Bargaining

Some experts are dead against bargaining, claiming it creates negative associations with food. However, for busy parents trying to feed themselves and their children - it’s a popular and effective tactic.

Given that your child might need to try a food more than 10 times before they accept it, forcing them to have a single bite of anything they say ‘no’ to before they can have dessert or go and do something fun can be a great way to increase this exposure.

There’s a fine line to be walked and you don’t want to risk overdoing it and create hang-ups about mealtimes. Getting them to try a little is more than enough to break down their resistance and you needn’t make them finish the entire serving.

Similarly, reinforcing positive behaviour with little rewards can be a fantastic way to get them in the habit of trying and enjoying new things.

Getting creative with porridge, fruit and nutsMaking food fun

Children like colourful things and while it can require a bit of effort - putting together a tasting board of colourful fruits and veg can be a fun activity that gets them excited about the prospect of trying new things.

Don’t reserve cookie cutters for baked goods either - shape fleshy vegetables like tomatoes and cucumber or try your hand at cutting creative shapes by hand or arranging various foods in patterns.

While us adults like to mix and match flavours, kids will tend to prefer keeping these separate, so if you’re struggling you might have more luck with a tasting menu.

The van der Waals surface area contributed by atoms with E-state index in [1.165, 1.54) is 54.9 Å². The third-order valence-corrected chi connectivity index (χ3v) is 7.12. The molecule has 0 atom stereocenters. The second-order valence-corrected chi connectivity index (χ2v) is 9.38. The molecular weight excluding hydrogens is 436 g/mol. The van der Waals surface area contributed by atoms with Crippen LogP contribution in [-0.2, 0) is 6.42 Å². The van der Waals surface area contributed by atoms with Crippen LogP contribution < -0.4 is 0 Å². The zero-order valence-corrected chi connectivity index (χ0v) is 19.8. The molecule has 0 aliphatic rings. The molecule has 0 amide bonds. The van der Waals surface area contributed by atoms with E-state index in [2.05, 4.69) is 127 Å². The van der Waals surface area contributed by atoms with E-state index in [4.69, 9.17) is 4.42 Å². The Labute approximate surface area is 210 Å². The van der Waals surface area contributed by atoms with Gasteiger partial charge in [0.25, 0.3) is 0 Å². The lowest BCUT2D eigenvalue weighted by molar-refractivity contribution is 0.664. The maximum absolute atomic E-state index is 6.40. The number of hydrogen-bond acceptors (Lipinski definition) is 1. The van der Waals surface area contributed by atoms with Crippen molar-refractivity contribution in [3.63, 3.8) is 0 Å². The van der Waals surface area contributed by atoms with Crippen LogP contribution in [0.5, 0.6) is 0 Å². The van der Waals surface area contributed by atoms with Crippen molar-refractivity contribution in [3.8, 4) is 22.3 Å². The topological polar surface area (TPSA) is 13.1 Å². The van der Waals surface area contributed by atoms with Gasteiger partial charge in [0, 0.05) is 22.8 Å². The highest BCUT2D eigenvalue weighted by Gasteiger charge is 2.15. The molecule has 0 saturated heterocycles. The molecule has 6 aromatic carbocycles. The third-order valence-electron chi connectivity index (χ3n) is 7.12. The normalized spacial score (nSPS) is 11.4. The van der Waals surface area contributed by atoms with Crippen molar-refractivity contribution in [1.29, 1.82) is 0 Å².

Camouflage

If you’re not having much luck with conventional tactics or are just looking to supplement your efforts - sneaking vegetables into your kids’ meals can be a great tactic.

Some favoured methods include:

Baking them into a cake: Savoury veggies like courgette and carrot can work really well in a cookie, while a variety of fruits, vegetables and nuts can be used to make a delicious muffin.

Blending them into a smoothie: While this may limit the amount of nutrients they’ll be able to absorb, smoothies can still be great for making a variety of vegetables more palatable. To get your kids extra excited, refer to them as milkshakes - it’s a little white lie that can go a long way.

Snack packs: Kids are excitable and getting them to sit down for meals can be a chore, but you can still make sure they’re getting plenty of veg by preparing cold snack packs from carrots, diced peppers, grapes and raisins.

Dips: Dunking can be fun for kids - and nutritious. Try putting on a variety of dips - from hummus and salsa to almond butter and flavoured yoghurts.

And you?

We’ve just about scratched the surface of getting more nutritious foods into your kids’ diets - so if you’ve got any tips to share, we’d love to hear from you.

Leave us a comment below, or get in touch through Facebook or Twitter - we always want to hear what you have to say.

And if you’ve got any concerns about you or your children’s nutrition, see a doctor online now:

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Topics: Health, Diet, Children